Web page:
Synthekine Launches with $82 Million Series A Financing to Advance Pipeline of Engineered Cytokine Therapeutics Optimized for Cancer and Autoimmune Diseases
– Series A led by Canaan Partners, Samsara BioCapital and The Column Group
– Foundational research into cytokine structural biology and immune function licensed from Stanford University
– Nils Lonberg joins founding investors on board of directors
September 17, 2020 / MENLO PARK, Calif. – Synthekine Inc., an engineered cytokine therapeutics company, today announced the closing of an $82 million Series A financing. The financing was co-led by Canaan Partners, Samsara BioCapital and The Column Group, with participation from other undisclosed investors. Synthekine was founded by K. Christopher Garcia, Ph.D., to leverage discoveries showing that cytokines can be tuned to enhance their therapeutic effects.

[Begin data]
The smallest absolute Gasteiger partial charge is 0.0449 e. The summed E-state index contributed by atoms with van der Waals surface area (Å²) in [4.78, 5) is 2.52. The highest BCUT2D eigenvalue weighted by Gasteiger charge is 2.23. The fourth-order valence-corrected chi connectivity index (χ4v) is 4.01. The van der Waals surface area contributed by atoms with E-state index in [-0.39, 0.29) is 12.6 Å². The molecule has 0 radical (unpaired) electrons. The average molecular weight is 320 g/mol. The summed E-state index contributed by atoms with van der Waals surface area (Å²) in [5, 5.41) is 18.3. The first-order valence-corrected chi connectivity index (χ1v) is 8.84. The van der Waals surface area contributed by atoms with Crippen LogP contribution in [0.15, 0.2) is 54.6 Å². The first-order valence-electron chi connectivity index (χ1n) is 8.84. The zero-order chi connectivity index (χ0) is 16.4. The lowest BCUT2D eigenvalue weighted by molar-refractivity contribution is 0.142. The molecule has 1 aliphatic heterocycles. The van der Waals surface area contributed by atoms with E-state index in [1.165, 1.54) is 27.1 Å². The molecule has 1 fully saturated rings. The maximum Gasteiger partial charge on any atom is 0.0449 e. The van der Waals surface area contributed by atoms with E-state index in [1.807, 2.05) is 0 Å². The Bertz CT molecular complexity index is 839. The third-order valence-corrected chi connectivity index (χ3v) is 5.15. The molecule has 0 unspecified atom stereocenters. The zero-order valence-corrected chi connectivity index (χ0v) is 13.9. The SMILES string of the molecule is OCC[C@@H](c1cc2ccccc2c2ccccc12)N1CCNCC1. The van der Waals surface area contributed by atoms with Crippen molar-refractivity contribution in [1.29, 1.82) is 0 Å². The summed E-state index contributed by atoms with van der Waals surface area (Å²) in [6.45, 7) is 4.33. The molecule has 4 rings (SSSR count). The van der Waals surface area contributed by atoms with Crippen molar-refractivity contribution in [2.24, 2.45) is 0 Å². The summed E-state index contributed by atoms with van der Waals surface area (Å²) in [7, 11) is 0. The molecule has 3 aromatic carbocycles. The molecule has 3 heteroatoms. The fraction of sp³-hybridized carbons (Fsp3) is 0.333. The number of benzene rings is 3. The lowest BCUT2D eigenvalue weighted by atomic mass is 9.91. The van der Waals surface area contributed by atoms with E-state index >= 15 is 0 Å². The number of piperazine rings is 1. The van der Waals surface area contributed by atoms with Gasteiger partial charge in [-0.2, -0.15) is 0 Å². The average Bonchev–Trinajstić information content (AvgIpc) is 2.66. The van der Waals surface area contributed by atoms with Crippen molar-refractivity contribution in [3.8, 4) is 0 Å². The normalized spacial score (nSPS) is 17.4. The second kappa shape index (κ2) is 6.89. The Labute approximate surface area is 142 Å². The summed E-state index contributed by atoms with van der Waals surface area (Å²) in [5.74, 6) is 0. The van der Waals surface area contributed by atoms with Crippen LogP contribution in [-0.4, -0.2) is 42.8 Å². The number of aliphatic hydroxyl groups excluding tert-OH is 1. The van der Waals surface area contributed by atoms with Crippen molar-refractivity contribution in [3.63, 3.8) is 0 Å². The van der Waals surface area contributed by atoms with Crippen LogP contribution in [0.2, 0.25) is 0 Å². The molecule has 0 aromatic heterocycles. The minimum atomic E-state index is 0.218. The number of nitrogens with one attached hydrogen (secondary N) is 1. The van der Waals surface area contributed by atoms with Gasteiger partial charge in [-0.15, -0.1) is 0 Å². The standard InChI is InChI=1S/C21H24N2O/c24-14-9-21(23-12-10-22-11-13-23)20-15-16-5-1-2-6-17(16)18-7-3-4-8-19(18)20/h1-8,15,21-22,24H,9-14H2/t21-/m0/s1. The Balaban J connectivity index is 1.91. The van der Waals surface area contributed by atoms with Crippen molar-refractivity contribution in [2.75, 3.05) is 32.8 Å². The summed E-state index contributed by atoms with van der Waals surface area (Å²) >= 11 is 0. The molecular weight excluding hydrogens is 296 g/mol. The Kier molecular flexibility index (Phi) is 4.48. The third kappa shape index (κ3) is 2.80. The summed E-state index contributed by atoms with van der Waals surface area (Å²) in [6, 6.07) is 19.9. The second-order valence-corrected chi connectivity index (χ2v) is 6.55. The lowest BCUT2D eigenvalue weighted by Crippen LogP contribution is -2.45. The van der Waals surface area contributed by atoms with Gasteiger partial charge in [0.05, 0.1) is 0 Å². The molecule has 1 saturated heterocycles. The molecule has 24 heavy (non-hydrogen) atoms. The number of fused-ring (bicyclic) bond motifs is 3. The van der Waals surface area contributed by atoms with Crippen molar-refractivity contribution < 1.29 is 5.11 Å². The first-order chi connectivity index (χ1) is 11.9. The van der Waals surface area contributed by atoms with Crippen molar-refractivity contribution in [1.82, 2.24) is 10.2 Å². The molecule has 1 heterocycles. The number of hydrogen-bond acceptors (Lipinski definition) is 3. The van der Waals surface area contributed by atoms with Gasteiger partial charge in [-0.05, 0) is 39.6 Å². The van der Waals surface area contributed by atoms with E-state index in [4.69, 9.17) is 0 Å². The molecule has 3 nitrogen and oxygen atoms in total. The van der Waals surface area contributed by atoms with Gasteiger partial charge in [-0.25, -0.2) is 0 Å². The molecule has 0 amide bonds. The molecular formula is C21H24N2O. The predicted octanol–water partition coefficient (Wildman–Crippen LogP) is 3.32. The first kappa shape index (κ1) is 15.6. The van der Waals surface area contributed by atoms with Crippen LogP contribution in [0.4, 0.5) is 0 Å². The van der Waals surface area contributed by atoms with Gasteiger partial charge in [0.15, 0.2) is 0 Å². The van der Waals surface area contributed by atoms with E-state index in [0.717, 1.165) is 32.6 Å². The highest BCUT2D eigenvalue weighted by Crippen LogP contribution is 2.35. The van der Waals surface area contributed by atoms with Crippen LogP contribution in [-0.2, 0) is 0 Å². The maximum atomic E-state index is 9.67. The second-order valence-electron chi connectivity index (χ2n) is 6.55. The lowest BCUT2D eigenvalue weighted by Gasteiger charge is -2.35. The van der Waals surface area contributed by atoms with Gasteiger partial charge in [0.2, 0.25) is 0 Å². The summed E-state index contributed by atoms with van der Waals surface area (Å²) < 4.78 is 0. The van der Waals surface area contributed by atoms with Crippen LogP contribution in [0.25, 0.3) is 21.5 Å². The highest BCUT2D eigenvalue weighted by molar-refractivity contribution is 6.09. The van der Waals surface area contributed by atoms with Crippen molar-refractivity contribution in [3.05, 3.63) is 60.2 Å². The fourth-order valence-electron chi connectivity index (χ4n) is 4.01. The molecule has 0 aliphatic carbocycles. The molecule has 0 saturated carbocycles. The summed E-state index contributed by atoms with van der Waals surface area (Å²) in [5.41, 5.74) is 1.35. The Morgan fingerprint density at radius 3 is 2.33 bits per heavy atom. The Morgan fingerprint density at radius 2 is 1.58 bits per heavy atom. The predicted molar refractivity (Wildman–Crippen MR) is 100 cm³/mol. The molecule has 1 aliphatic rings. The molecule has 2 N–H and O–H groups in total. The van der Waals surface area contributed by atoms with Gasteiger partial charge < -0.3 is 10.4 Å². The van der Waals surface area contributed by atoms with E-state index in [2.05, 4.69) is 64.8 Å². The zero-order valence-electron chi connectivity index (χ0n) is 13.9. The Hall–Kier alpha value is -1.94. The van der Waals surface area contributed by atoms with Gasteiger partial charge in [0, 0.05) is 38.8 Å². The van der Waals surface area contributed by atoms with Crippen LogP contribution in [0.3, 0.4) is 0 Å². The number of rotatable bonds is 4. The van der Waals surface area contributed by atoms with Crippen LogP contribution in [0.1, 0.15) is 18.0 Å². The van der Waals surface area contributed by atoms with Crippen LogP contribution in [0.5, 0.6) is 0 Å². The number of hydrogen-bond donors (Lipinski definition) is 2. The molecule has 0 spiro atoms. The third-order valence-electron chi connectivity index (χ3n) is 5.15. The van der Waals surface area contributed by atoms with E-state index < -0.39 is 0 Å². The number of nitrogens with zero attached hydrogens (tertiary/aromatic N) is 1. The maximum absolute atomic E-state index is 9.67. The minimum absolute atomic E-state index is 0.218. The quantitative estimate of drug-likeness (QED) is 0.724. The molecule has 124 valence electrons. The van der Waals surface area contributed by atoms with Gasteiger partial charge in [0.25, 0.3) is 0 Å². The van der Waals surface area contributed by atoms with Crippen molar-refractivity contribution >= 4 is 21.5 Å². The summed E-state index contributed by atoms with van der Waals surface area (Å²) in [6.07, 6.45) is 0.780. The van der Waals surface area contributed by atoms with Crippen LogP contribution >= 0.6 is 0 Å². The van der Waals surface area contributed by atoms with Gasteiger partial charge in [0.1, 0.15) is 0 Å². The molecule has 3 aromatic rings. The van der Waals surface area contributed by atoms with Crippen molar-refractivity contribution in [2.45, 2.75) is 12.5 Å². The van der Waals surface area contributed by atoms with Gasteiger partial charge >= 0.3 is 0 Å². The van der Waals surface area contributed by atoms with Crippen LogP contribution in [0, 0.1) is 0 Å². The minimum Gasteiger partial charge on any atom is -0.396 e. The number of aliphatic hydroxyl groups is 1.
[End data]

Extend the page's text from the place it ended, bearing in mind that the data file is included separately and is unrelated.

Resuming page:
Synthekine combines strengths in immunology, structural insights on cytokines and multiple engineering technologies to create optimized therapeutics against new and validated cytokine targets for the treatment of cancer and autoimmune disorders. Proceeds from this Series A financing will be used to advance Synthekine’s lead therapeutic programs into clinical studies, expand its discovery pipeline and hone its proprietary cytokine engineering platforms. The company currently has two lead programs in IND-enabling development: STK-012, an engineered Interleukin-2 (IL-2) partial agonist for the treatment of cancer, and the combination of STK-009 and SYNCAR-001, an orthogonal IL-2 ligand and a CD-19 CAR-T-cell therapy being studied in combination.